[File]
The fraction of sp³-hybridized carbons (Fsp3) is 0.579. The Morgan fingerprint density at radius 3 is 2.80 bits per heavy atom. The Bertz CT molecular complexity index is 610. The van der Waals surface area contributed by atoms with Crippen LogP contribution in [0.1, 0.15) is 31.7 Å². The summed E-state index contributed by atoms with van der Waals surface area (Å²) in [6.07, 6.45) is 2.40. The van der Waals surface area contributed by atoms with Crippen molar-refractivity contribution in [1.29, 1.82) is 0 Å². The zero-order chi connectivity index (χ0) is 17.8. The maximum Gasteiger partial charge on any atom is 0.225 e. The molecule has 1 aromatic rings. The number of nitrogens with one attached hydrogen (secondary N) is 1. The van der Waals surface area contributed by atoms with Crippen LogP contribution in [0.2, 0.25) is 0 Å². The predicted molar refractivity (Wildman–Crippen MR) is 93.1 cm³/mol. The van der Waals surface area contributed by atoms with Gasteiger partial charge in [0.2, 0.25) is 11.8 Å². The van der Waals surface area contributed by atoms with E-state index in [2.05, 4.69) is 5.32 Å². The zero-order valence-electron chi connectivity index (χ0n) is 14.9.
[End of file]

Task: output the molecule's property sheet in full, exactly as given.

The fraction of sp³-hybridized carbons (Fsp3) is 0.579. The Morgan fingerprint density at radius 3 is 2.80 bits per heavy atom. The Bertz CT molecular complexity index is 610. The van der Waals surface area contributed by atoms with Crippen LogP contribution in [0.1, 0.15) is 31.7 Å². The summed E-state index contributed by atoms with van der Waals surface area (Å²) in [6.07, 6.45) is 2.40. The van der Waals surface area contributed by atoms with Crippen molar-refractivity contribution in [1.29, 1.82) is 0 Å². The zero-order chi connectivity index (χ0) is 17.8. The maximum Gasteiger partial charge on any atom is 0.225 e. The molecule has 1 aromatic rings. The number of nitrogens with one attached hydrogen (secondary N) is 1. The van der Waals surface area contributed by atoms with Crippen LogP contribution in [0.2, 0.25) is 0 Å². The predicted molar refractivity (Wildman–Crippen MR) is 93.1 cm³/mol. The van der Waals surface area contributed by atoms with Gasteiger partial charge in [0.2, 0.25) is 11.8 Å². The van der Waals surface area contributed by atoms with E-state index in [2.05, 4.69) is 5.32 Å². The zero-order valence-electron chi connectivity index (χ0n) is 14.9.